Teacher2Teacher |
Q&A #1577 |
From: Susan Petrey
To: Teacher2Teacher Public Discussion
Date: 2007052911:16:24
Subject: How to assess all students - struggling to gifted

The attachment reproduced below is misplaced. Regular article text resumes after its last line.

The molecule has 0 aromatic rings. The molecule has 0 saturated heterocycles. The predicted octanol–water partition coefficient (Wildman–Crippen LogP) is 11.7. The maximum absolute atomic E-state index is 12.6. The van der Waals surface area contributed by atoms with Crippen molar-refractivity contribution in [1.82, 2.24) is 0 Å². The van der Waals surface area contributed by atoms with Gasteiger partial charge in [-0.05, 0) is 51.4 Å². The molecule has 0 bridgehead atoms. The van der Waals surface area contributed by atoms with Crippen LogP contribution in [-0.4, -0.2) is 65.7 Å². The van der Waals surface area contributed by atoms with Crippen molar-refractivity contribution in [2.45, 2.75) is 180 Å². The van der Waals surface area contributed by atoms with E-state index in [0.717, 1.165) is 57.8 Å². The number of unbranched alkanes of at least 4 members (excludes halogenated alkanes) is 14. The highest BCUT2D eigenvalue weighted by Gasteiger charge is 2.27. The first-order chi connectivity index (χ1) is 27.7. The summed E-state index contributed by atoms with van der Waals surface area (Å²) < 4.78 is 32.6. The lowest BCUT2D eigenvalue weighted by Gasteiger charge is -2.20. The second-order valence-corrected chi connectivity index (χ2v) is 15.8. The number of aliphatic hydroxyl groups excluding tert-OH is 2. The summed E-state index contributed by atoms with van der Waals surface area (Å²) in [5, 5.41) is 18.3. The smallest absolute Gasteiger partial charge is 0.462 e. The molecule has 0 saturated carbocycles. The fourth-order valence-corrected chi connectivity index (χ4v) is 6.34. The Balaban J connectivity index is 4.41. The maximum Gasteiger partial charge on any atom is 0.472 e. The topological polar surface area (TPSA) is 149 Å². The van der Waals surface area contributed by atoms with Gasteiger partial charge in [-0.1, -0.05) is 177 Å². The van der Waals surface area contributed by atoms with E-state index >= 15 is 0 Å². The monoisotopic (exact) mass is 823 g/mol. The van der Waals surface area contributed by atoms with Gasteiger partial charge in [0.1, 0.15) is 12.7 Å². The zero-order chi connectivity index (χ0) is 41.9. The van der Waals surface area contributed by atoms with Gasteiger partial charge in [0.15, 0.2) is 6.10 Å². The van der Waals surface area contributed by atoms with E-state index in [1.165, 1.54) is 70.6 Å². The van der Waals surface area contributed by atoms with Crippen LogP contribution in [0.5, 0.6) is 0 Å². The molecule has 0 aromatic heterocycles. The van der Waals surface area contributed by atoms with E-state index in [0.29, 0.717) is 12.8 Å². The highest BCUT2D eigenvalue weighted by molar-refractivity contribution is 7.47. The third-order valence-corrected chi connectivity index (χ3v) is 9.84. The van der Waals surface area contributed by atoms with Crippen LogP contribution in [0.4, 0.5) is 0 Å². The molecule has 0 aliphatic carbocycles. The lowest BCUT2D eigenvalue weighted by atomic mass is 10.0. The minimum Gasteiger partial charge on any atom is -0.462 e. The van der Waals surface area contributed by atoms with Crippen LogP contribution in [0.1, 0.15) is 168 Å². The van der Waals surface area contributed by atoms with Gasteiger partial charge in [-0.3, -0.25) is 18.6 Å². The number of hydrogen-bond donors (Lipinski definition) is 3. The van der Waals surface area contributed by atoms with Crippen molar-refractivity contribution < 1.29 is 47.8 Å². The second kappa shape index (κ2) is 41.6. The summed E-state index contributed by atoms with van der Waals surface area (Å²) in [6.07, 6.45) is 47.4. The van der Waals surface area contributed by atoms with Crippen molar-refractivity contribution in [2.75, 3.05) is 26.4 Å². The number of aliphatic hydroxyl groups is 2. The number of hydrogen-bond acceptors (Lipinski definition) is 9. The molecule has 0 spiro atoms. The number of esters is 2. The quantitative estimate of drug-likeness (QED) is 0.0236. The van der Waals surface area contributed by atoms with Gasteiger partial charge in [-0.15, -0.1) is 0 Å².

In public education we are often faced with assessing students with a wide range of abilities. How do we assess the most gifted students (authentically) while providing some reasonal assessment instrument for struggling learners? I teach a Pre-AP Geometry class (a course preparing students who will eventually take AP Calculus) and I've come up with a rubric-style of grading free-response questions that I use a couple of times during each grading period to really challenge the brightest students.. while still providing a safety net for weaker students. Here is how it works: I write a multi-part problem asking a variety of questions. I try to incorporate several topics in the questions. Sometimes the question is strictly non-calculator, other times it requires extensive use of a calculator. I then design a rubric using a 9 point scale (same as AP Exam free response questions). Then, I assign grades as follows: 0-1 pt = 50%, 2 - 3 = 70%, 4 - 5 = 80%, 6 - 7 = 90%, 8 - 9 = 100%. Now, initially, many teachers think that this scale is far too generous, but after looking at the questions.. and the level of student performance, most agree in time that the scale works pretty well. The 'last point' is usually quite challenging, and thus enables the most gifted students to really work hard at problem-solving (something they rarely are able to do with more traditional assessments). You can get a sample of this type of assessment at http://texanmath.us on the student work sample page. Enjoy!
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